Date of Award


Degree Type

Selective Evidence-Based Medicine Review

Degree Name

Master of Science in Health Sciences - Physician Assistant


Physician Assistant Studies

Department Chair

John Cavenagh, MBA, PhD, PA-C


Objective: The objective of this selective EBM review is to determine whether or not hypnotherapy is an effective treatment in smoking cessation in comparison to alternative methods?

Study Design: Systematic review of 3 English language primary studies, published between 2013-2014.

Data Sources: Three randomized controlled trials (RCTs) published on/after 2013 comparing the use of hypnotherapy to alternative methods in the treatment of smoking cessation. The other methods include nicotine replacement therapy, relaxation therapy and single versus group hypnotherapy and were obtained using the Cochrane Library and PubMed.

Outcomes Measured: The outcome of each study measured the effects of hypnotherapy by selfreported smoking abstinence and counting the number of cigarettes smoked per day at various follow up intervals.

Results: Dickson-Spillman and co-authors showed there was no significant difference in reported abstinence rates at the 2-week follow up (p=0.13) and the 6-month follow up (p= 0.73). In addition to the 2 week follow up, there was no significant difference between the mean number of cigarettes smoked in the past 7 days when comparing hypnotherapy to relaxation therapy (p = 0.69). Hasan and co-authors demonstrated patients receiving hypnotherapy versus nicotine replacement therapy were more likely to remain abstinent at 12 and 26 weeks post hospitalization, although there was no significant difference (p= 0.14 and 0.06, respectively). Riegel found at the end of treatment, group therapy reported a 48.2% quit rate whereas individual therapy reported a 37.9% quit rate with a 95% CI [0.61,3.80]. At the 3 month follow up, GT reported a 19.6% quit rate whereas IT reported a 13.8% quit rate with a 95% CI [0.44,5.30]. There were minimal to no adverse side effects reported in all three studies.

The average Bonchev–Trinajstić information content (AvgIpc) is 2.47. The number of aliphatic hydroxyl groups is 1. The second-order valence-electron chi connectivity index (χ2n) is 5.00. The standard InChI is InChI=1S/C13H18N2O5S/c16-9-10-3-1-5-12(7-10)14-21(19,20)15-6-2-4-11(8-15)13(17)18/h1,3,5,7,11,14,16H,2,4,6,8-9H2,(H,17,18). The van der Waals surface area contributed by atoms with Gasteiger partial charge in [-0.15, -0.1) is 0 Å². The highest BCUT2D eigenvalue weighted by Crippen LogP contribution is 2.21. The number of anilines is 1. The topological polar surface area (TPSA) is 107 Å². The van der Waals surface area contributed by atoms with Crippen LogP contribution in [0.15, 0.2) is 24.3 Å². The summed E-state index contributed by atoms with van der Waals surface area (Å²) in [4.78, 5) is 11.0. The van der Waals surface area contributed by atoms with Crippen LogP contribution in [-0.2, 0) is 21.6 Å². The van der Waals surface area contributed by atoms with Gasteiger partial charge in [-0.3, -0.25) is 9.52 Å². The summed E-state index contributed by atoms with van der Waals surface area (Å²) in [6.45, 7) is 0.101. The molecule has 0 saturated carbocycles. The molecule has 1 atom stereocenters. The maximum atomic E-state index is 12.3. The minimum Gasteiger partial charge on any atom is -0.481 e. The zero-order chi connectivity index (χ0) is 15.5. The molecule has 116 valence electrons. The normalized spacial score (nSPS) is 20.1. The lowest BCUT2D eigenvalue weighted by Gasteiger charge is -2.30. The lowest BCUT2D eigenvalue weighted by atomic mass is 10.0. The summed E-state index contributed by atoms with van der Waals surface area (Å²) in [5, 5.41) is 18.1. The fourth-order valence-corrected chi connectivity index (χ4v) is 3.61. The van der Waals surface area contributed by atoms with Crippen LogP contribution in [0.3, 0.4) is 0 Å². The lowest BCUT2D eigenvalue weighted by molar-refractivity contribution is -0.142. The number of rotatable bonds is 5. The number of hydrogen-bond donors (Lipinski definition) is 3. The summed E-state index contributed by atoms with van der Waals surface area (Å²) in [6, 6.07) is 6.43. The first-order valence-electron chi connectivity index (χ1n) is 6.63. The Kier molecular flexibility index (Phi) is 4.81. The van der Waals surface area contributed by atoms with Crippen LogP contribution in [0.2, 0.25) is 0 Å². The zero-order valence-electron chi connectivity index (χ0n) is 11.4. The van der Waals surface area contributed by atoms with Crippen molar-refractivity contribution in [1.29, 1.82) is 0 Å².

Conclusion: Hypnotherapy does appear to aid in smoking cessation; however, based on the findings in the three studies addressed in this review, there is not a statistically significant difference when using hypnotherapy to treat smoking cessation compared with alternative methods. The use of hypnosis to treat smoking cessation along with its treatment for other psychotherapies and addictions will likely be further explored in the future.